Today, May 7, 2017 I rode my bike on the Nashua River rail trail, from Ayer, MA to Pepperell, MA, a distance of 8 miles. During this ride, which took 1 hr. 33 minutes in total, to ride to my destination and return, I tried to remain mindful of the experience. Here are some thoughts as I reflect on my ride, about 2 hours later.
Colors. The photo above captures many of the colors I saw today. On the left you can see the brown leaves on the ground, which darken as they are in the shade. The tree trunks are very dark brown, almost black. The grass along the trail is not yet green, but the leaves on the trees and the vegetation have many shades of green, especially the pine or spruce trees that are scattered around the trail.
The photo below captures the brilliant green of the water grasses. Riding along this water, I skidded to a halt. I backed up and took this photo. The green against the darkness of the water pulled me in. The dark green pine trees in the background help to make the bright green grass in the foreground leap out of the photo, the same way this scene lept out of the landscape as I was driving by. The green of the grass almost made my eyes hurt. The sun had come out at this point and I moved quickly to capture the sun on the grass so I could capture it in a photo.
I love to look to the side when I am riding my bike, altering my perspective. The trees rush past, but only the trees in the foreground. The trees in the background pass by more slowly. I was in the moment when I was looking to my sides as I was riding today. I was aware of what I was doing and I was aware of how the landscape was moving past me. I looked on both sides, deliberately. I peered into the wooded areas, looking for anything out of the ordinary, an animal, an unusual shaped rock or bush, anything. I did not see any animals but I did see a few trails, perhaps trails used by wildlife.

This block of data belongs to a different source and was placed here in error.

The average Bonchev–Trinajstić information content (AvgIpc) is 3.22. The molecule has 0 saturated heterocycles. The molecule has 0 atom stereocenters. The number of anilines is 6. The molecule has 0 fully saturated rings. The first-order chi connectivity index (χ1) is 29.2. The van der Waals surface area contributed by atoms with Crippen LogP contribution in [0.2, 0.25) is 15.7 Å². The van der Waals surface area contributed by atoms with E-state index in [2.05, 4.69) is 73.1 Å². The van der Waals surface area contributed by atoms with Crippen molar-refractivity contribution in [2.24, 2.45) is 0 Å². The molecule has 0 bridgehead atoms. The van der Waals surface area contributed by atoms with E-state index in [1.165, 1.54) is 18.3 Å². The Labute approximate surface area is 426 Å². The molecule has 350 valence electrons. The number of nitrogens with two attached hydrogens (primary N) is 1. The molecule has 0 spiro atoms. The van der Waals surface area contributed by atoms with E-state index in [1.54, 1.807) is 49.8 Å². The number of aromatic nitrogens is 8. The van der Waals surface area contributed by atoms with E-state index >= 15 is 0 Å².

When I was taking the photo above of the bright green grasses in the water, something splashed in the water right in front of me. A frog or a fish I suspect. It reminded me of the wonderful and various life forms in and around of us on the trail. I took the following photo on the trail as a sort of teaching moment, a bold reminder that we are in a special place. We need to be sensitive to our surroundings.
Temperature. I was chilly when I started about 2pm. It was 66 degrees under mostly cloudy skies. I had a thin long-sleeve jersey over a t-shirt. Not enough. I almost turned around, but decided that I would eventually warm up, which I did. The chill I felt for the first 2 miles definitely distracted me from being mindful about the entire experience of riding. Even so, I was very aware of my discomfort. So I learned this about myself. If I am physically uncomfortable, a mindful practice may be elusive for me. I will have to try harder in those situations.